Trump to Abbas: There Can Be No Peace When Violence is Rewarded

AP/Evan Vucci

JERUSALEM – Peace cannot be achieved when violence is rewarded, President Donald Trump said Tuesday at a joint press conference with Palestinian Authority President Mahmoud Abbas in Bethlehem.

During the press conference, the president conspicuously omitted any mention of the two-state solution or a Palestinian state.

“Peace can never take root in an environment where violence is tolerated, funded and even rewarded,” Trump said. He was apparently taking a jab at Abbas, whose government pays salaries to terrorists and, when they are killed carrying out an attack, to their families.

“Peace is a choice we must make each day and the U.S. is here to make that dream possible for young Jewish, Muslim and Christian children,” Trump said. “This is what I’ve spent these last few days talking about during my trip overseas.”

Referring to Monday’s terrorist attack on a concert in the UK, Trump added, “Our society can have no tolerance for this continuation of bloodshed. We cannot stand a moment longer for the slaughter of innocent people. And in today’s attack it was mostly innocent children.”

“So many young beautiful innocent people living and enjoying their lives murdered by evil losers,” he said. “I wont call them monsters because they would like that term, they would think that’s a great name. I will call them from now on losers because that’s what they are.”

Abbas, for his part, reasserted his “acceptance of the two-state solution along the borders of 1967, the state of Palestine with its capital as east Jerusalem.”

He did not specifically mention other demands such as the so-called right of return for Palestinian refugees, but made a general reference to “resolving all the entire final status issues based on international law” and in accordance with the Arab Peace Initiative.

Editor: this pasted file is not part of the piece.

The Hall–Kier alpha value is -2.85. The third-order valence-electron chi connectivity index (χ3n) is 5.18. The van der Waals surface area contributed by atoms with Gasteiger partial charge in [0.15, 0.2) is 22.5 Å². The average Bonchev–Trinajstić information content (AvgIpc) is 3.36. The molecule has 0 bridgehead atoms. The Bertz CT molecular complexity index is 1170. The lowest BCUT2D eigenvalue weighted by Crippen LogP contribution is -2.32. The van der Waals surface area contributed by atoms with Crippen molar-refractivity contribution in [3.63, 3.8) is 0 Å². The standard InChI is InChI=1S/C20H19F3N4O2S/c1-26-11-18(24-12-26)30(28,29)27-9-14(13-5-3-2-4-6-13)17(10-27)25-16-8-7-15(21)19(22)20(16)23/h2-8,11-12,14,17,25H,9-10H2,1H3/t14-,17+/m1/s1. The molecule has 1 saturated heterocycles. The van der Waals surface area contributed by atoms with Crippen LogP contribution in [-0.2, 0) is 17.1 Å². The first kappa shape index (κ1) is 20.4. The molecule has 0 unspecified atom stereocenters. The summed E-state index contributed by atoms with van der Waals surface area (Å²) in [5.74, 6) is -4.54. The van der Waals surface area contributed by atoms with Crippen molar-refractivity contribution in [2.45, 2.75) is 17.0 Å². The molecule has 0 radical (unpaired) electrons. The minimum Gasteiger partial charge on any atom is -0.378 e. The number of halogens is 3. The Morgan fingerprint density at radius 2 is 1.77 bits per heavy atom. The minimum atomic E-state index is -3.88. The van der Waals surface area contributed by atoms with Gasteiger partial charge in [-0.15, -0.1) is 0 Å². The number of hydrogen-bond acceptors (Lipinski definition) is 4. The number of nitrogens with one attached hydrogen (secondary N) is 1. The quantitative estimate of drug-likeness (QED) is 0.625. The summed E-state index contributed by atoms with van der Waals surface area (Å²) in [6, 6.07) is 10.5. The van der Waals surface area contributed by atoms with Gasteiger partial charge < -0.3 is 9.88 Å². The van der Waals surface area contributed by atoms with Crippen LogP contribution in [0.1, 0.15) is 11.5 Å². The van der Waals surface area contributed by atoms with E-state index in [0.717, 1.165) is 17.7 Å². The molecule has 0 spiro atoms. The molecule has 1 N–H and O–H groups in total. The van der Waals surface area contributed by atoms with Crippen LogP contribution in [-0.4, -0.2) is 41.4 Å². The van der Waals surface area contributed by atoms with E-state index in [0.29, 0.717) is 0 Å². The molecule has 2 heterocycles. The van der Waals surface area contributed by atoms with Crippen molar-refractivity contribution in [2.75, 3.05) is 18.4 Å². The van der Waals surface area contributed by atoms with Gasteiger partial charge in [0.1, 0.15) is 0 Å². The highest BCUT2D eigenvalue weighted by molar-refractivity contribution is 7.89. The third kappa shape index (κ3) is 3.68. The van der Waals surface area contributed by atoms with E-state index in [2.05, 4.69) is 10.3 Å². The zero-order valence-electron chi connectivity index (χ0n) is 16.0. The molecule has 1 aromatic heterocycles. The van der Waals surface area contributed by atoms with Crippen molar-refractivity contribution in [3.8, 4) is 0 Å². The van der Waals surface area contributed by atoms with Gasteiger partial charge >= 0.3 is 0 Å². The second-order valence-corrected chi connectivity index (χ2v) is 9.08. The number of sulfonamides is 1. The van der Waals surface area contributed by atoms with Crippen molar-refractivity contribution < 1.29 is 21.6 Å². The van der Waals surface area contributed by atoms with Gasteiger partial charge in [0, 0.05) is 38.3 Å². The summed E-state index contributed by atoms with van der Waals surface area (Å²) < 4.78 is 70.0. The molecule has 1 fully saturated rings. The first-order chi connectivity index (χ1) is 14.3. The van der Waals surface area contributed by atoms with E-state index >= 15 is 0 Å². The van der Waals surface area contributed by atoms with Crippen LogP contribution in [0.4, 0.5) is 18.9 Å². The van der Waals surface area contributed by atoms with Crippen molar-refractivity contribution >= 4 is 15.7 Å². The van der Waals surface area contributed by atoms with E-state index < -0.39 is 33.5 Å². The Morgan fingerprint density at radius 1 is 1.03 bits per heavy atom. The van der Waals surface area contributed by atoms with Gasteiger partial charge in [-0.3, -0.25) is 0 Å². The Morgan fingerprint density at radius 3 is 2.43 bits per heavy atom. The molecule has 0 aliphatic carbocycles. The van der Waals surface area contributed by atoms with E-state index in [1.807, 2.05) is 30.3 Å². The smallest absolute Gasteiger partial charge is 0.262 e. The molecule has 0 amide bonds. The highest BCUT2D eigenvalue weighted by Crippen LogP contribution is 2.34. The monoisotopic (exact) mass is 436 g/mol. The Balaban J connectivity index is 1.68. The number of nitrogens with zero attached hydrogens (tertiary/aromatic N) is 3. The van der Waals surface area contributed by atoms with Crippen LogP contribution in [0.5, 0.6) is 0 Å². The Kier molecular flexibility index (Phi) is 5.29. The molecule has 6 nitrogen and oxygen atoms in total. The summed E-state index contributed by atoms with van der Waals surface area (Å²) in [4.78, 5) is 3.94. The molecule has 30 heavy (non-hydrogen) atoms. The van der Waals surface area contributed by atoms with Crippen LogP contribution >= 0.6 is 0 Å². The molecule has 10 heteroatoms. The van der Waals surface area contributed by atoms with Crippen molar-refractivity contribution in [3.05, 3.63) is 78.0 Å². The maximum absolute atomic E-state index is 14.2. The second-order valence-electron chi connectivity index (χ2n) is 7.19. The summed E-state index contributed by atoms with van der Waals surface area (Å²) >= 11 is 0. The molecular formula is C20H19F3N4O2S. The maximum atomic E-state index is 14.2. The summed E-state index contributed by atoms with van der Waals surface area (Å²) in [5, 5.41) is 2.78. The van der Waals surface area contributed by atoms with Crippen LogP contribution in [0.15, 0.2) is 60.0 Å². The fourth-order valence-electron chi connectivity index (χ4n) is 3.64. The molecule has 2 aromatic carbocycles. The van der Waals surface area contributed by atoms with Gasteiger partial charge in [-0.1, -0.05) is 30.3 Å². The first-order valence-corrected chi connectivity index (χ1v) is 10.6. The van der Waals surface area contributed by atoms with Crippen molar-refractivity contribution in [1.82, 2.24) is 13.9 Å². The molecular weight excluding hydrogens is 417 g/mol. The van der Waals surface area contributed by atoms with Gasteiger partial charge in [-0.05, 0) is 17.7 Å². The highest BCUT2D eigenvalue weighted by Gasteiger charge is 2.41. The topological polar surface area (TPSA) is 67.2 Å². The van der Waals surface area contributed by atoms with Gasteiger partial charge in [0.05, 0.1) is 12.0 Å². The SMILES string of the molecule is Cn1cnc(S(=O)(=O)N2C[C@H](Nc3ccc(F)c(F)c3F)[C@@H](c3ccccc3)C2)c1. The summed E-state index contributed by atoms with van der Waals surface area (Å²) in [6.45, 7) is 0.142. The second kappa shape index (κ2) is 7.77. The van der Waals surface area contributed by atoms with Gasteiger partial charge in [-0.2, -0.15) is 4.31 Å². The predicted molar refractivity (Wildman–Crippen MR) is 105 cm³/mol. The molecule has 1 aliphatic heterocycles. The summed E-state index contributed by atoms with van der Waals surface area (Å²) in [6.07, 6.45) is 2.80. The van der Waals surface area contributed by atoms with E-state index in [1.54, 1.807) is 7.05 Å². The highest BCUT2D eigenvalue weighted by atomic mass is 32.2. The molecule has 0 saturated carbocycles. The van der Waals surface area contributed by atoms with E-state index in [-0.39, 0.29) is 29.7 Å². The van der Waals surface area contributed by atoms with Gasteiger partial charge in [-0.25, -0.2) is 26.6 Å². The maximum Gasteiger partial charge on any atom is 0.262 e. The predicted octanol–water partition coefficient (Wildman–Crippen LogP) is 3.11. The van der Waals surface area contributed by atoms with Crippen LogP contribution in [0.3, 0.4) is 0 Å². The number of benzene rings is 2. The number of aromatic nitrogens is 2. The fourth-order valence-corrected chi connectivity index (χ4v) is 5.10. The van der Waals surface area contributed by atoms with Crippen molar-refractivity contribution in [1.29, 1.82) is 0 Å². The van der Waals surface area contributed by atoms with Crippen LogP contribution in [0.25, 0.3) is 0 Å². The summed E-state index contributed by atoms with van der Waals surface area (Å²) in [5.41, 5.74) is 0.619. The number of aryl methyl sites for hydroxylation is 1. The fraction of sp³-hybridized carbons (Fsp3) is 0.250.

“The problem is not between us and Judaism. It is between us and occupation,” Abbas said.

“As you saw on your visits to holy sites in occupied east Jerusalem and Bethlehem, the conflict is not between religions, for respecting religions and prophets is an integral part of our religion and faith.”

“Our fundamental problem is with the occupation, and settlements, and [the] failure of Israel to recognize the state of Palestine in the same way we recognize [Israel], which undermines the realization of the two-state solution,” he added.

Abbas reaffirmed the Palestinian commitment to fighting terror, and to promoting a “culture of peace, non-violence, no incitement and building bridges instead of walls.”

He said the “attainment of the Palestinians’ freedom and independence is the key to peace and stability in the world.”

He also spoke of the “plight” of Palestinian security prisoners in Israeli jails who have been on hunger strike for over a month. He appealed to Trump to fight on their behalf by calling on Israel to allow these convicted terrorists their “humane and just demands.”


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